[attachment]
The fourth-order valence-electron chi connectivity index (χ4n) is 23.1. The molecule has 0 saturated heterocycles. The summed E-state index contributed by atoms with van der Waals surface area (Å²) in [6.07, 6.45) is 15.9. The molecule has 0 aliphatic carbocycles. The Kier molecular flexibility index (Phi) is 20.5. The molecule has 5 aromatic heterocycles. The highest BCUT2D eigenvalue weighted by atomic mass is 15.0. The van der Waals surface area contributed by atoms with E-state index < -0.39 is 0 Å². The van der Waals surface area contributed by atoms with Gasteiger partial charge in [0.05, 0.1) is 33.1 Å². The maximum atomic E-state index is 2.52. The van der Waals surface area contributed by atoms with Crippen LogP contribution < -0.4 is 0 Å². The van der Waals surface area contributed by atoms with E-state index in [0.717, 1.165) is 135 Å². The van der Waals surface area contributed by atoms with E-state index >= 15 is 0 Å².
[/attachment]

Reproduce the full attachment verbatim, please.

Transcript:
The fourth-order valence-electron chi connectivity index (χ4n) is 23.1. The molecule has 0 saturated heterocycles. The summed E-state index contributed by atoms with van der Waals surface area (Å²) in [6.07, 6.45) is 15.9. The molecule has 0 aliphatic carbocycles. The Kier molecular flexibility index (Phi) is 20.5. The molecule has 5 aromatic heterocycles. The highest BCUT2D eigenvalue weighted by atomic mass is 15.0. The van der Waals surface area contributed by atoms with E-state index < -0.39 is 0 Å². The van der Waals surface area contributed by atoms with Gasteiger partial charge in [0.05, 0.1) is 33.1 Å². The maximum atomic E-state index is 2.52. The van der Waals surface area contributed by atoms with Crippen LogP contribution < -0.4 is 0 Å². The van der Waals surface area contributed by atoms with E-state index in [0.717, 1.165) is 135 Å². The van der Waals surface area contributed by atoms with E-state index >= 15 is 0 Å².